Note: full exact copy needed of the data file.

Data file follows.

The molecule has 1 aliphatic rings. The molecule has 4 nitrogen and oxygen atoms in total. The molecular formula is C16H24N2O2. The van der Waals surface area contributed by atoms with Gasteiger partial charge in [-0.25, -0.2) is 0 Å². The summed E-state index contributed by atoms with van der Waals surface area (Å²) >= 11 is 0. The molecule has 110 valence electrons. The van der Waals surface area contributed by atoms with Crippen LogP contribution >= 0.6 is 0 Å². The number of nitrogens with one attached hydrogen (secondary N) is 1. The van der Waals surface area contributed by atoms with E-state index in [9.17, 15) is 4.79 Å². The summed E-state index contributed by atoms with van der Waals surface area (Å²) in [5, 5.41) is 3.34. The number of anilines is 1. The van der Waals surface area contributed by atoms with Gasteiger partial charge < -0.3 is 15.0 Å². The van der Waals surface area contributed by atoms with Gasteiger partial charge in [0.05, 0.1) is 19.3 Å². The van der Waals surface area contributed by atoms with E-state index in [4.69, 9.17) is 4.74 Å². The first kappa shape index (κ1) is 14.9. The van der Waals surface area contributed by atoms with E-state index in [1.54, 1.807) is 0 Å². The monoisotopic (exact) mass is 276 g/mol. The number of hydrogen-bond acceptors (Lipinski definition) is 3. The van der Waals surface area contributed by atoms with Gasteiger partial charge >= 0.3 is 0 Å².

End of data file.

The molecule has 1 aliphatic rings. The molecule has 4 nitrogen and oxygen atoms in total. The molecular formula is C16H24N2O2. The van der Waals surface area contributed by atoms with Gasteiger partial charge in [-0.25, -0.2) is 0 Å². The summed E-state index contributed by atoms with van der Waals surface area (Å²) >= 11 is 0. The molecule has 110 valence electrons. The van der Waals surface area contributed by atoms with Crippen LogP contribution >= 0.6 is 0 Å². The number of nitrogens with one attached hydrogen (secondary N) is 1. The van der Waals surface area contributed by atoms with E-state index in [9.17, 15) is 4.79 Å². The summed E-state index contributed by atoms with van der Waals surface area (Å²) in [5, 5.41) is 3.34. The number of anilines is 1. The van der Waals surface area contributed by atoms with Gasteiger partial charge < -0.3 is 15.0 Å². The van der Waals surface area contributed by atoms with Gasteiger partial charge in [0.05, 0.1) is 19.3 Å². The van der Waals surface area contributed by atoms with E-state index in [4.69, 9.17) is 4.74 Å². The first kappa shape index (κ1) is 14.9. The van der Waals surface area contributed by atoms with E-state index in [1.54, 1.807) is 0 Å². The monoisotopic (exact) mass is 276 g/mol. The number of hydrogen-bond acceptors (Lipinski definition) is 3. The van der Waals surface area contributed by atoms with Gasteiger partial charge >= 0.3 is 0 Å².